The Promotion of the Child as an Individual
A strong theme of the Montessori Method is that a child should be encouraged to develop according to his or her individual aptitudes and interests. Although, study in a broad sense is by no means neglected, a child’s talents are allowed to flourish only if they are recognised by carers and given the freedom to explore.
Teachers maintain discipline whilst remaining careful that a child is not stifled in his natural desire to explore and experiment. The school extends these Montessori principles in its treatment of older children, whilst maintaining focus on formal academic study.
Residential visits are included in the School curriculum as part of the personal and social development of pupils. It is during such visits that pupils become more acutely aware of their environment and their social responsibilities.
The School Day
The school opens to receive students at 8am, with registration at 8:40am. The day is composed of eight lessons, each of 40 minutes’ duration. ‘Double lessons’ are allocated to core subjects, and to other when appropriate and where the timetable permits. Balanced and nutritious, hot food is served for lunch, and a snack is prepared for both morning and afternoon break-time.
The academic day ends at 3:40pm, although the school will accommodate children until 5:30pm.
After-school clubs are recreational, offering a varied range of activities to groups of up to a dozen children. These will often exploit the individual talents of staff members, such as skill with the guitar or the use of video equipment to record a ‘video diary’. Weekly Tae Kwon-Do sessions extend the school day to 7pm for those children who wish to participate. The School also participates successfully in many regional sports tournaments.
Access to computers is available before and after school with technical assistance available for all students. The entire school is networked with computers in almost all teaching rooms and offices. This network is connected by broadband to the Internet. The school can offer advice and technical help with regard to managing a computer and Internet connection safely at home. When helpful, we invite groups of parents to a presentation on the benefits to a child of a computer in the home, with sound advice regarding measures to ensure the child’s complete safety when using the Internet.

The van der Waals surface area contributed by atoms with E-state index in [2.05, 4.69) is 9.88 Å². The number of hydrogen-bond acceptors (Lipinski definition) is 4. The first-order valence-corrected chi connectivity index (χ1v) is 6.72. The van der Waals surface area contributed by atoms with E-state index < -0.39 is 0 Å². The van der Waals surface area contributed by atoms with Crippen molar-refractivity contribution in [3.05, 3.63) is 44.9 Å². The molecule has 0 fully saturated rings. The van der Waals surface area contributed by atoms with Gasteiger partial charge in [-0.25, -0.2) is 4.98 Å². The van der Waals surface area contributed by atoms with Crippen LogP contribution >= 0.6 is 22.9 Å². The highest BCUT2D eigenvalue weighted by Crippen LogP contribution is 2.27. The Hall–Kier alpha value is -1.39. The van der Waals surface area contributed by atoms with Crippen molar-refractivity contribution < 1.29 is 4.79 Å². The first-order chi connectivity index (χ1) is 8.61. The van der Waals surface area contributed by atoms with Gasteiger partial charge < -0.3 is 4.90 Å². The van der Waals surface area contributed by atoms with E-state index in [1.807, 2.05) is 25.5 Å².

Children aged 7, 11 and 14 (Key Stages 1, 2 and 3 respectively) take National Curriculum tests, also known as SATs - (Standard Assessment Tests). Taken at schools across England and Wales, the tests aim to measure children’s level of attainment in the core subjects. The 7 year-olds are tested in English and Mathematics, while the 11 and 14-year-olds are tested in English, Mathematics and Science.
The application of the Montessori approach encourages an attitude of exploration that engenders learning as a natural process. This allows a child’s unique, natural pace of progress to be accommodated and it is not unusual to find that this pace is much greater than that attempted by orthodox teaching methods. At this junior level, the progress of the children can be such that they are entered for the national Key Stage Two tests a year early, in Year 5, having previously secured results well above the national average at infant level. In turn, this enables the Middle School children to take the key stage three tests a year early, in Year 8. The great advantage of this academic strategy is that it permits students to take three years over their GCSE courses, from Years 9 to Years 11, or to make an early start at A Level subjects.
Preparation for GCSE
The varied learning experiences offered by the Grammar School form a strong foundation upon which to base formal GCSE study.
Children will often be familiar with material contained in a subject syllabus, allowing a subject teacher the opportunity to reinforce and extend these ideas as a class is prepared for examinations. This can result in a more thorough delivery of material at this important stage in a student’s education.
The orthodox age at which a child begins GCSE study is 14 years. However, The Leicester Montessori School is happy for a student to begin these studies as soon as they are ready to do so. Recently, for example, we have had students achieve ‘A*’ in GCSE Mathematics by the age of ten, and Grade ‘A’ in A Level Mathematics at the age of just twelve.